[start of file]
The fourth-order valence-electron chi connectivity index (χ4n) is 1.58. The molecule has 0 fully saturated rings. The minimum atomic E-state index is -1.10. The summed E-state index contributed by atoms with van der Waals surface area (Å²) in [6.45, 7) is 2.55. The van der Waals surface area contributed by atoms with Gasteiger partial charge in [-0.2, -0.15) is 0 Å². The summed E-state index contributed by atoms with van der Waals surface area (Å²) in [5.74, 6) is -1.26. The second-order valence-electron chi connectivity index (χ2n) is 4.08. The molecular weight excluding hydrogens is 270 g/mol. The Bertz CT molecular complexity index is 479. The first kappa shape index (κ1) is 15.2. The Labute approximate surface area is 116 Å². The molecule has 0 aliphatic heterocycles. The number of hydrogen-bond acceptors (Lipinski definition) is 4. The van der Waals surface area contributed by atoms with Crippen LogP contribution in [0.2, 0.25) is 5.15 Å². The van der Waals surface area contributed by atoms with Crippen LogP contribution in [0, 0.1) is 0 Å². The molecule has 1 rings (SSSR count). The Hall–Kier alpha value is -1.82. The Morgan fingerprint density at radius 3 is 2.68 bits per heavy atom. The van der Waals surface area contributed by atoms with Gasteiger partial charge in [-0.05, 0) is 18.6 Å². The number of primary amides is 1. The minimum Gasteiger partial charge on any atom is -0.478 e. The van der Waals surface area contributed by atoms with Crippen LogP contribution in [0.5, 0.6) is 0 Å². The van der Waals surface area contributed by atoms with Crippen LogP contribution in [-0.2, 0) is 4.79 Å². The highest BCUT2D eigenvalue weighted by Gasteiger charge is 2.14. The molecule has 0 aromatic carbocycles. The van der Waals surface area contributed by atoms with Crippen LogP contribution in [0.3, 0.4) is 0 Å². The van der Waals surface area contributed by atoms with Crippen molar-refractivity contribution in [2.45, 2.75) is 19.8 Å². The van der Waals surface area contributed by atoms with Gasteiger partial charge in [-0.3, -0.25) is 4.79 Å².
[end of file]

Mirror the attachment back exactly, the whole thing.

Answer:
The fourth-order valence-electron chi connectivity index (χ4n) is 1.58. The molecule has 0 fully saturated rings. The minimum atomic E-state index is -1.10. The summed E-state index contributed by atoms with van der Waals surface area (Å²) in [6.45, 7) is 2.55. The van der Waals surface area contributed by atoms with Gasteiger partial charge in [-0.2, -0.15) is 0 Å². The summed E-state index contributed by atoms with van der Waals surface area (Å²) in [5.74, 6) is -1.26. The second-order valence-electron chi connectivity index (χ2n) is 4.08. The molecular weight excluding hydrogens is 270 g/mol. The Bertz CT molecular complexity index is 479. The first kappa shape index (κ1) is 15.2. The Labute approximate surface area is 116 Å². The molecule has 0 aliphatic heterocycles. The number of hydrogen-bond acceptors (Lipinski definition) is 4. The van der Waals surface area contributed by atoms with Crippen LogP contribution in [0.2, 0.25) is 5.15 Å². The van der Waals surface area contributed by atoms with Crippen LogP contribution in [0, 0.1) is 0 Å². The molecule has 1 rings (SSSR count). The Hall–Kier alpha value is -1.82. The Morgan fingerprint density at radius 3 is 2.68 bits per heavy atom. The van der Waals surface area contributed by atoms with Gasteiger partial charge in [-0.05, 0) is 18.6 Å². The number of primary amides is 1. The minimum Gasteiger partial charge on any atom is -0.478 e. The van der Waals surface area contributed by atoms with Crippen LogP contribution in [0.5, 0.6) is 0 Å². The van der Waals surface area contributed by atoms with Crippen LogP contribution in [-0.2, 0) is 4.79 Å². The highest BCUT2D eigenvalue weighted by Gasteiger charge is 2.14. The molecule has 0 aromatic carbocycles. The van der Waals surface area contributed by atoms with Crippen LogP contribution in [0.3, 0.4) is 0 Å². The van der Waals surface area contributed by atoms with Crippen molar-refractivity contribution in [2.45, 2.75) is 19.8 Å². The van der Waals surface area contributed by atoms with Gasteiger partial charge in [-0.3, -0.25) is 4.79 Å².